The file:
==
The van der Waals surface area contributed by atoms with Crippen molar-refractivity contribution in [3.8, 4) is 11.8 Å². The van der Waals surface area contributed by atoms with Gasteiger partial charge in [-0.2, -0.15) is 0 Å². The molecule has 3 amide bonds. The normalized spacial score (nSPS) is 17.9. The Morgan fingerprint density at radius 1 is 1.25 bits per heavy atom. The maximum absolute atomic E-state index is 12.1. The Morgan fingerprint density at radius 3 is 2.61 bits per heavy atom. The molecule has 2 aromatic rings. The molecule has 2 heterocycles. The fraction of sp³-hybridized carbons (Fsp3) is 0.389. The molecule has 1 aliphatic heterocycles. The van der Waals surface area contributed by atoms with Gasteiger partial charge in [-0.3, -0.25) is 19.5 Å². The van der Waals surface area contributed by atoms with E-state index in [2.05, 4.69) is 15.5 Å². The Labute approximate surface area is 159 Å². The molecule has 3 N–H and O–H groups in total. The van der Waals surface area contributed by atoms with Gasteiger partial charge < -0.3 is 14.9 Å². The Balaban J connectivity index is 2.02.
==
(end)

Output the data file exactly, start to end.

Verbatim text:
The van der Waals surface area contributed by atoms with Crippen molar-refractivity contribution in [3.8, 4) is 11.8 Å². The van der Waals surface area contributed by atoms with Gasteiger partial charge in [-0.2, -0.15) is 0 Å². The molecule has 3 amide bonds. The normalized spacial score (nSPS) is 17.9. The Morgan fingerprint density at radius 1 is 1.25 bits per heavy atom. The maximum absolute atomic E-state index is 12.1. The Morgan fingerprint density at radius 3 is 2.61 bits per heavy atom. The molecule has 2 aromatic rings. The molecule has 2 heterocycles. The fraction of sp³-hybridized carbons (Fsp3) is 0.389. The molecule has 1 aliphatic heterocycles. The van der Waals surface area contributed by atoms with Gasteiger partial charge in [-0.3, -0.25) is 19.5 Å². The van der Waals surface area contributed by atoms with E-state index in [2.05, 4.69) is 15.5 Å². The Labute approximate surface area is 159 Å². The molecule has 3 N–H and O–H groups in total. The van der Waals surface area contributed by atoms with Gasteiger partial charge < -0.3 is 14.9 Å². The Balaban J connectivity index is 2.02.